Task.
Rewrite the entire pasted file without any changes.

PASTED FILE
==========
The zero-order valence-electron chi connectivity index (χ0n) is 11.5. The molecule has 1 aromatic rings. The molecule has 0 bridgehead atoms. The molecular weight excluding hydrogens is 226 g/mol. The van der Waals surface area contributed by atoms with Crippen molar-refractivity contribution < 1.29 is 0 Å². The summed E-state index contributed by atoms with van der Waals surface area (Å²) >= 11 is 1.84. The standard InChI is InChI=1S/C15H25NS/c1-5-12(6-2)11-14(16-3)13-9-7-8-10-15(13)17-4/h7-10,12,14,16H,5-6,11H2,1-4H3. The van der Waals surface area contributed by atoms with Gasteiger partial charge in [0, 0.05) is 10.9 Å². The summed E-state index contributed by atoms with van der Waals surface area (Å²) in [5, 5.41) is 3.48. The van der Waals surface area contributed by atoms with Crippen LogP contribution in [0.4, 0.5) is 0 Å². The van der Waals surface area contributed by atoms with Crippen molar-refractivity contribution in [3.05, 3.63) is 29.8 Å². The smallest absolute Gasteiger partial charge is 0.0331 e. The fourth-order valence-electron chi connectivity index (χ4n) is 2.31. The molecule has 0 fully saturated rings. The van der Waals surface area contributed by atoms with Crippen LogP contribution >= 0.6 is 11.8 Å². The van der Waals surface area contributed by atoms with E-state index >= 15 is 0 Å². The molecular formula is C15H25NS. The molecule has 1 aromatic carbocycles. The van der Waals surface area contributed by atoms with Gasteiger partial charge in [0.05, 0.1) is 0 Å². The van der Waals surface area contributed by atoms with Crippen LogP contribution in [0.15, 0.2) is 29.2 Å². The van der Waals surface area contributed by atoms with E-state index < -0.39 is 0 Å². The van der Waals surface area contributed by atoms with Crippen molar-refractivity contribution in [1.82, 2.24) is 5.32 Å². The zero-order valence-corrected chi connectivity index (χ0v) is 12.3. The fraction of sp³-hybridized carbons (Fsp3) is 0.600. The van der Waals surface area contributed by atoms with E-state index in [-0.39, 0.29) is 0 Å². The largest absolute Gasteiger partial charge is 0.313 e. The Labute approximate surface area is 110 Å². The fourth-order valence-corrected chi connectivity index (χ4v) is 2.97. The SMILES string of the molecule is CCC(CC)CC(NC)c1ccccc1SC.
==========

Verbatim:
The zero-order valence-electron chi connectivity index (χ0n) is 11.5. The molecule has 1 aromatic rings. The molecule has 0 bridgehead atoms. The molecular weight excluding hydrogens is 226 g/mol. The van der Waals surface area contributed by atoms with Crippen molar-refractivity contribution < 1.29 is 0 Å². The summed E-state index contributed by atoms with van der Waals surface area (Å²) >= 11 is 1.84. The standard InChI is InChI=1S/C15H25NS/c1-5-12(6-2)11-14(16-3)13-9-7-8-10-15(13)17-4/h7-10,12,14,16H,5-6,11H2,1-4H3. The van der Waals surface area contributed by atoms with Gasteiger partial charge in [0, 0.05) is 10.9 Å². The summed E-state index contributed by atoms with van der Waals surface area (Å²) in [5, 5.41) is 3.48. The van der Waals surface area contributed by atoms with Crippen LogP contribution in [0.4, 0.5) is 0 Å². The van der Waals surface area contributed by atoms with Crippen molar-refractivity contribution in [3.05, 3.63) is 29.8 Å². The smallest absolute Gasteiger partial charge is 0.0331 e. The fourth-order valence-electron chi connectivity index (χ4n) is 2.31. The molecule has 0 fully saturated rings. The van der Waals surface area contributed by atoms with Crippen LogP contribution >= 0.6 is 11.8 Å². The van der Waals surface area contributed by atoms with E-state index >= 15 is 0 Å². The molecular formula is C15H25NS. The molecule has 1 aromatic carbocycles. The van der Waals surface area contributed by atoms with Gasteiger partial charge in [0.05, 0.1) is 0 Å². The van der Waals surface area contributed by atoms with Crippen LogP contribution in [0.15, 0.2) is 29.2 Å². The van der Waals surface area contributed by atoms with E-state index < -0.39 is 0 Å². The van der Waals surface area contributed by atoms with Crippen molar-refractivity contribution in [1.82, 2.24) is 5.32 Å². The zero-order valence-corrected chi connectivity index (χ0v) is 12.3. The fraction of sp³-hybridized carbons (Fsp3) is 0.600. The van der Waals surface area contributed by atoms with E-state index in [-0.39, 0.29) is 0 Å². The largest absolute Gasteiger partial charge is 0.313 e. The Labute approximate surface area is 110 Å². The fourth-order valence-corrected chi connectivity index (χ4v) is 2.97. The SMILES string of the molecule is CCC(CC)CC(NC)c1ccccc1SC.